Warehouse, Distribution and Manufacturing Purposes – Having covered staircases, lifts, pallet gates and escalators there are additional options that may be extra beneficial to industrial operations. For some there is a need to enable the continuous movement of goods between floors and destinations. In such environments a conveyor is the ideal solution because it efficiently carries the goods from A to B allowing you to dedicate human labour to other activities. There is also the option of a goods chute where the items can slide down from the upper to lower floor levels.

mezzanine with adjaced VNA racking with P&DS

Prioritising Safety: Key Considerations

A mezzanine floor in an industrial or commercial setting must meet the standards of UK Building Regulations and as it is categorised as equipment expected to be used by employees, it must comply with the Provision and Use of Work Equipment Regulations 1998 (PUWERS). For this reason, safe access is crucial, so, here’s a few things to consider:

  • Potential hazards – A risk assessment will help you to identify any potential hazards associated with various access options and determine their likelihood and severity.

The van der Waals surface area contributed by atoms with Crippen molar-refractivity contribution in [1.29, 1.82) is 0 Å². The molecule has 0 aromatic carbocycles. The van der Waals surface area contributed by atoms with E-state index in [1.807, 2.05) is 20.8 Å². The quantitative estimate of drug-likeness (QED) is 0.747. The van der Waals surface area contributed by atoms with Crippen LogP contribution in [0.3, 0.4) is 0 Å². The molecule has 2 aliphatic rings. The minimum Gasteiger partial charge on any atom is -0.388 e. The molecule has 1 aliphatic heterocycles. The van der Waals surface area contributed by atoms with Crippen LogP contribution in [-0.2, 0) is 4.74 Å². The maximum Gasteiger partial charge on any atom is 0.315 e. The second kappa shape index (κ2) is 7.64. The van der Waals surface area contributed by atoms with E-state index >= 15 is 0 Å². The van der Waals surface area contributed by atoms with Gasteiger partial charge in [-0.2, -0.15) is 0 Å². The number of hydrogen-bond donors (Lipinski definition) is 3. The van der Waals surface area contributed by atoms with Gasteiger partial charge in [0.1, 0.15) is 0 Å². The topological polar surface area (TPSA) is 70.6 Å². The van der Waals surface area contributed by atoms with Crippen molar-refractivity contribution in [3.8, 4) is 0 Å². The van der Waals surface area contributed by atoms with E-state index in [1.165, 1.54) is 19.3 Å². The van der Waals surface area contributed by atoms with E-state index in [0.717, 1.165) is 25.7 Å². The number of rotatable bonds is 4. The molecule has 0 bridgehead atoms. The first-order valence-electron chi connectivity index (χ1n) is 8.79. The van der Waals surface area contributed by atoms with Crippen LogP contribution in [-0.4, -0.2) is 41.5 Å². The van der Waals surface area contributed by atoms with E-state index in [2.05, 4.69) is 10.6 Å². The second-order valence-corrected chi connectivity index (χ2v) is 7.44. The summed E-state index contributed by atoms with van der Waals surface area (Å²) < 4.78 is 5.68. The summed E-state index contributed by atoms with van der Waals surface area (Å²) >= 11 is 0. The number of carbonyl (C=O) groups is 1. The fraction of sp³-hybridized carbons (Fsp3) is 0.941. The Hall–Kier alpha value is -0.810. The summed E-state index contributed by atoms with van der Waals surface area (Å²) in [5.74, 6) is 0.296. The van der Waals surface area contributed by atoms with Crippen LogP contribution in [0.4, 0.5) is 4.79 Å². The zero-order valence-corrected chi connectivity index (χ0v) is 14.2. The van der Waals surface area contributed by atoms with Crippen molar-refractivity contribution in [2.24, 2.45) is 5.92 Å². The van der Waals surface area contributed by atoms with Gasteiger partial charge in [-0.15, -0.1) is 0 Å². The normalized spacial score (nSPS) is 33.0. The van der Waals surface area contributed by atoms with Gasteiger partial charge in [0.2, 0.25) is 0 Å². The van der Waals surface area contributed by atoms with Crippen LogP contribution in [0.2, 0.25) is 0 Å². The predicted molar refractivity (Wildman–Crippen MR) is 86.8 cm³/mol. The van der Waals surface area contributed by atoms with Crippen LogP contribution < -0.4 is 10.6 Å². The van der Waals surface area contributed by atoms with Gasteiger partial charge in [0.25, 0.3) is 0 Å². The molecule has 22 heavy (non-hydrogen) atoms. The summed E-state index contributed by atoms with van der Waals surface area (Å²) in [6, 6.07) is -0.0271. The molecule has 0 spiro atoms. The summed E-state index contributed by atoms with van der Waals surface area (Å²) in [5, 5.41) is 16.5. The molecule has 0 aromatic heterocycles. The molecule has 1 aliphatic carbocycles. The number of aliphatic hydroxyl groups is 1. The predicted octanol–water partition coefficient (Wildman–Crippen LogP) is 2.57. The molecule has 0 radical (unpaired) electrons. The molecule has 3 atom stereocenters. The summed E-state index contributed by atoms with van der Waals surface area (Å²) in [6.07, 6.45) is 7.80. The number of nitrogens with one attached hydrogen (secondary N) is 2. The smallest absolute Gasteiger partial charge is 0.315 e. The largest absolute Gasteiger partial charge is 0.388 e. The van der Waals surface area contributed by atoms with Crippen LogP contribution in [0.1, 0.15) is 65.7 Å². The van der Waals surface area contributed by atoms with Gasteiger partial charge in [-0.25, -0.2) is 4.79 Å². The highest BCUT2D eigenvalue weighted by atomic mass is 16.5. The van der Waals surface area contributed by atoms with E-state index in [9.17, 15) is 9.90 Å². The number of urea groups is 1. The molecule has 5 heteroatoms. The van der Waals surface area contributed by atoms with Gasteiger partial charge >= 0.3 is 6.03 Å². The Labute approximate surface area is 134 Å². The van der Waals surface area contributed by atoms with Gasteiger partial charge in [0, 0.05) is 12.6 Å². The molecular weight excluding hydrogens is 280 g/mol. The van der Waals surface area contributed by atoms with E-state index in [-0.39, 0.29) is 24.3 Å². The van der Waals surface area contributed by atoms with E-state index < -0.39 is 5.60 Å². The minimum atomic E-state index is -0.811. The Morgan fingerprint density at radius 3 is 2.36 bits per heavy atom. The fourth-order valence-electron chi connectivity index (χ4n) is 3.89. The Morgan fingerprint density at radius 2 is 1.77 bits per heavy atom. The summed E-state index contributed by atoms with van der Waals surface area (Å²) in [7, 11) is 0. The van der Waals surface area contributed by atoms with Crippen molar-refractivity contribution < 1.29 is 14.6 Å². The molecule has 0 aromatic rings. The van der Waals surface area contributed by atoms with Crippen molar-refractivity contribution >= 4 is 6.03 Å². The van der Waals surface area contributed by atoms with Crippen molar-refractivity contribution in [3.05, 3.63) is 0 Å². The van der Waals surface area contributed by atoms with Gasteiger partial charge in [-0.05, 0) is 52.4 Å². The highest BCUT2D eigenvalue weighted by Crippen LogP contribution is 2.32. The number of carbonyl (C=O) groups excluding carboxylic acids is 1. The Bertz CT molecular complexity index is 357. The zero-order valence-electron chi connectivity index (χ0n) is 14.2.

• Emergency evacuation plans – Where and how access points are situated must be carefully considered in relation to fire safety. Fast and unobstructed routes to external exit points from the building must be prioritised during the design stage.It is important to consult qualified advisors and engineers who can make sure that access is designed in full compliance with fire and health and safety best practice. Further information on mezzanine floor safety can be found here.

Don’t Forget Convenience and Productivity

Carry out a traffic flow analysis – How much movement is expected and at what volume? Without taking this into consideration when planning access features, the routes between floor are at risk of congestion.

You will need to consider how many people will be accessing your mezzanine floor at a time and with what purpose. A ladder or spiral staircase will only be accessible to one person at a time and they will not be able to carry much with them. If your personnel are standing in line waiting for their “turn” to use the mezzanine access, this will inevitably have an impact on their productivity.